A dynamic per capita impact index can help nations narrow down on particular areas where human beings are suffering the most due to climate change, the major perpetrators of it and those who are being able to adapt to it
The impact of climate change is usually seen in relation to the adverse cumulative consequences witnessed around the world in the form of rising temperatures, extreme weather events and spiralling green house gas emissions. But seldom are the consequences of climate change whittled down to the individual level to understand the specific impact it has on the quality, prosperity and health of the individual. A dynamic per capita climate change impact index can help nations narrow down on particular areas where human beings are suffering the most due to climate change. This analysis can be taken to more interesting levels when one can dissect the per capita impact of climate change on the basis of demographics such as gender, occupation, geographical location and so on.
The assessment of the cost of climate change is always generalised. However, given the scale climate change is reaching in these times it is becoming crucial to quantify the same and understand how each individual in the country is dealing with the effects of climate change. In simple terms, how many are adapting to it and more importantly how many are succumbing to it.
Another important aspect is to also find out who are the highest per capita generators of climate change in the form of nations, who are generating the maximum per capita green house gas emissions.
A well-researched study on these dimensions will yield irrefutable evidence that some people in this world are paying the price for the high levels of carbon emissions being generated by somebody else.
In fact, given that not all people in the world are equally responsible for climate change, some sections of environmental scientists are already terming this as a climate related inequality. This new aspect needs more research and studies so that the exact responsibility is fixed on the nations and people who emit more carbon per person but preach to others about how to achieve a cleaner environment. Global environmental events such as the COP25 must focus on subjects of climate-related inequality in order to provide some much-needed relief and concessions to those individuals across the world who are suffering the most due to climate change and are doing the least to precipitate it. This will help in providing some much-needed achievement for the event.
For a nation like India, the utility of a per capita impact of climate change index for the population will have immeasurable benefits. The wide spectrum of people with various levels of economic class structure continue to suffer due to a plethora of problems, some man-made and some caused by climate change. The index can help in identifying and segregating those issues and problems that have been caused due to environmental degradation and climate change.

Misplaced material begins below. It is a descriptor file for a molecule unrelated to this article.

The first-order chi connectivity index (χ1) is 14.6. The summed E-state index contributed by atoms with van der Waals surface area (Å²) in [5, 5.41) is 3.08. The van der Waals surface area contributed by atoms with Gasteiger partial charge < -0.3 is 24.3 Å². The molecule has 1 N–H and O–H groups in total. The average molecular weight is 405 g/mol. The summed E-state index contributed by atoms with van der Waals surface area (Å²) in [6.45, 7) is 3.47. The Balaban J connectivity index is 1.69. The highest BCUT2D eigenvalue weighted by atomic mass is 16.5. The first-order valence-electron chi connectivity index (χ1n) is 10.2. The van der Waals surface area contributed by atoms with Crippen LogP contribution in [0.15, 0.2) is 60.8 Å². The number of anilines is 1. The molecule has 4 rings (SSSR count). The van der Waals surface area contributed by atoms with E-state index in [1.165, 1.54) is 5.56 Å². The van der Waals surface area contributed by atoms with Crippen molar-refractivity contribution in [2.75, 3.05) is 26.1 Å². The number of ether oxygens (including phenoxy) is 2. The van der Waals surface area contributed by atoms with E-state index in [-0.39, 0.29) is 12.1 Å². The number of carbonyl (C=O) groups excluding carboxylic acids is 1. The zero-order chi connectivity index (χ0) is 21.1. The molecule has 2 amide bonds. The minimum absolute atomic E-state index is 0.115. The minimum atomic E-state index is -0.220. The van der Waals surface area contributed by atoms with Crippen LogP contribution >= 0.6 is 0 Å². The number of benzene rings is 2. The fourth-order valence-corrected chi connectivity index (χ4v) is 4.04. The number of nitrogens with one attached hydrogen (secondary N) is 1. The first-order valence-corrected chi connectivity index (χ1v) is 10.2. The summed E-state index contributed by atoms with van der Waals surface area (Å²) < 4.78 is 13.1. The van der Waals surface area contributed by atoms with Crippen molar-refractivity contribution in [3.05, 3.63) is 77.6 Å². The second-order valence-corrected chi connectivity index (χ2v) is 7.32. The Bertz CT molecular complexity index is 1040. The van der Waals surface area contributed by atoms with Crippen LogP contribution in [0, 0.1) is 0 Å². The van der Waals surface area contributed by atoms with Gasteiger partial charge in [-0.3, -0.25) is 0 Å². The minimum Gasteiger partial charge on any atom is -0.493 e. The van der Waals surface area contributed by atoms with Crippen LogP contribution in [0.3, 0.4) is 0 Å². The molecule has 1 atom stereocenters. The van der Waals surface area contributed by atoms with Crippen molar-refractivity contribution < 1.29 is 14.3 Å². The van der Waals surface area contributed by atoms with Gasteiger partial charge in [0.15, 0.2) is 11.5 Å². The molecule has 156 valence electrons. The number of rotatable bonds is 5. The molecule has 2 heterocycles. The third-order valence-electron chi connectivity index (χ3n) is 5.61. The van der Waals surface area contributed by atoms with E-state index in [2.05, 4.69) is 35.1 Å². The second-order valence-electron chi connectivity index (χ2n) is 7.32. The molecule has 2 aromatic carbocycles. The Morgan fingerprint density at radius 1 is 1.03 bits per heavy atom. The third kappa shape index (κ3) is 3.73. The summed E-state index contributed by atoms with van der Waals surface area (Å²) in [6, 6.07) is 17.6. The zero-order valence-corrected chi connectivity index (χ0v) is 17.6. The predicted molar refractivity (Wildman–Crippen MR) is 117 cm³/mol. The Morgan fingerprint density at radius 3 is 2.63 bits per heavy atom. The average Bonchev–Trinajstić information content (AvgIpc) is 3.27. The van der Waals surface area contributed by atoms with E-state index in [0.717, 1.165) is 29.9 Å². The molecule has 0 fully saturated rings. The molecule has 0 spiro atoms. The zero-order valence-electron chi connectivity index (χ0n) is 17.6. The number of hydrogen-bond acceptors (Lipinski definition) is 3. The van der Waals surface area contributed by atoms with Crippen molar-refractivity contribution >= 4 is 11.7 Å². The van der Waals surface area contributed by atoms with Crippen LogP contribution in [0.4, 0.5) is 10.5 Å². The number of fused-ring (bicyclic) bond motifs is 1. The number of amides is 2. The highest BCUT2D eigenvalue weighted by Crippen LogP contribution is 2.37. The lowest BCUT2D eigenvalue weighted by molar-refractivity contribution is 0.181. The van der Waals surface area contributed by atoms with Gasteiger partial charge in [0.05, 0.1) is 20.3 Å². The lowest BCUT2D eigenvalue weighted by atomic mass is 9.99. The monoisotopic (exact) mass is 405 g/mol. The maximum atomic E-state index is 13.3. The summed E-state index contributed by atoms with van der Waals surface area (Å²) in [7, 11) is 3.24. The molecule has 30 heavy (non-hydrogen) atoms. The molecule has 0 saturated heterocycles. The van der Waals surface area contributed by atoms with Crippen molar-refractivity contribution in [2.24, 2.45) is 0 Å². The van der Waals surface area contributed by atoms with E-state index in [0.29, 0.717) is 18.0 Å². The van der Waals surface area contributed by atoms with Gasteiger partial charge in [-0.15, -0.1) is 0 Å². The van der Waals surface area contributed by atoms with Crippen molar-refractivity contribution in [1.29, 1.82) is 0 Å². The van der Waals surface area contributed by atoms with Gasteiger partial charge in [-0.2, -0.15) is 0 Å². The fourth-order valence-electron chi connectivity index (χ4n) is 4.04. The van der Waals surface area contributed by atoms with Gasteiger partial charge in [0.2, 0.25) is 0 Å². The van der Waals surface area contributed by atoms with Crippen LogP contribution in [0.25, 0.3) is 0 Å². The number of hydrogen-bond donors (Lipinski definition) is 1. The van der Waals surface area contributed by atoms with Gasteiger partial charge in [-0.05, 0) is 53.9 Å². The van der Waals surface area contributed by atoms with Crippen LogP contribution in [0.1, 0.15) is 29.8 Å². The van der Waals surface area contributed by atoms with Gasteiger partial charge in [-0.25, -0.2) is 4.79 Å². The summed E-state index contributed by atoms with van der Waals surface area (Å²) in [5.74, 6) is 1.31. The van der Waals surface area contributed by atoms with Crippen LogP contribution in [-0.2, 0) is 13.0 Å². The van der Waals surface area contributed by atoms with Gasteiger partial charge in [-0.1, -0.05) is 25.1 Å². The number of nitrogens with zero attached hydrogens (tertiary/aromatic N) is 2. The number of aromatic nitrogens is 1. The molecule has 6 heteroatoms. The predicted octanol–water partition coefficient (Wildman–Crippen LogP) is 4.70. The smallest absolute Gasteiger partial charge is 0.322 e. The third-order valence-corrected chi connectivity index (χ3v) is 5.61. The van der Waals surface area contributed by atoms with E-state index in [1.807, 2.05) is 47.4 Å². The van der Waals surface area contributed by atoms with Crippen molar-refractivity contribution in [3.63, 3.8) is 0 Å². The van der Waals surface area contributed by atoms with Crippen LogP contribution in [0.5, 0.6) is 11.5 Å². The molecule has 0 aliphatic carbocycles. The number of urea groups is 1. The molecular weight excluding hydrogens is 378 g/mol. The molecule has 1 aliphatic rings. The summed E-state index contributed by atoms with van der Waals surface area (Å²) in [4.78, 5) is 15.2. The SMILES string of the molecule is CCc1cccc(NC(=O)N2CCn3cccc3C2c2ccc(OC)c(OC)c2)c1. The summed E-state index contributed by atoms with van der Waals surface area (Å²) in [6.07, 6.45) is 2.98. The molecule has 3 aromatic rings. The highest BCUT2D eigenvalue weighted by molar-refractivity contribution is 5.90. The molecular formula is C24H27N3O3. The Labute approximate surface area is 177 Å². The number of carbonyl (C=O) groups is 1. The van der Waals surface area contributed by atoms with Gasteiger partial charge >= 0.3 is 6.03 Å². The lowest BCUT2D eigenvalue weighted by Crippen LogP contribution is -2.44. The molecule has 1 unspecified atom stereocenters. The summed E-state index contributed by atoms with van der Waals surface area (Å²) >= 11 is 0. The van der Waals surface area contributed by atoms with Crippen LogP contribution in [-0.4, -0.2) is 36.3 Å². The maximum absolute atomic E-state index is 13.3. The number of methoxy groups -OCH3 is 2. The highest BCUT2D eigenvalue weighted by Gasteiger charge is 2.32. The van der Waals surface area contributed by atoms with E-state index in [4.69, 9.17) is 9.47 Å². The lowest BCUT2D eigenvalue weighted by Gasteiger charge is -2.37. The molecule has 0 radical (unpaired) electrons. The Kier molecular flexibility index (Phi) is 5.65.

This is crucial, because it is only when the problem and its source is identified that it can be solved. Such an index must dwell upon a wide angle of costs being paid by an individual and a family. This could be social costs, health related issues or financial costs. Based on the index, the Government can then announce more meaningful policies and schemes that can alleviate the problems of the affected people.
The Government can then provide them relief and rehabilitation against the effects of climate change. This would possibly be the first of its kind initiative in the world where a Government provided relief and aid to an individual who suffered due to carbon emissions and lost his health or livelihood and became economically-challenged.
The rehabilitation of climate change-affected people is a very important aspect of adaptation. Though fighting for reduction of green house gas emissions, carbon footprint and encouraging sustainable energy development are critical for climate change mitigation, all these measures do little for those who have already fallen victim to the devastating effects of global warming and environmental degradation. This negates the humanitarian approach, which mandates that as humans we must first care for the fallen who were unable to escape the harmful impacts of climate change and lost everything. This approach will bring back humanity into the fight against climate change.
India — given its tropical location and not being part of the usual set of nations having a traditionally high level of carbon emissions — is in an ideal position to set the ball rolling and start an exhaustive research-backed national index on the per capita impact of climate change. This can encourage other nations in the southern hemisphere to follow suit. Before long, the world will have a clear demarcation between the emitters of green house gases and those who are paying the price for it. This will alter the symmetry in inter-nation climate change-related discussions and give developing nations a much-needed moral high ground to put forth their case convincingly.
(The writer is an environmental journalist)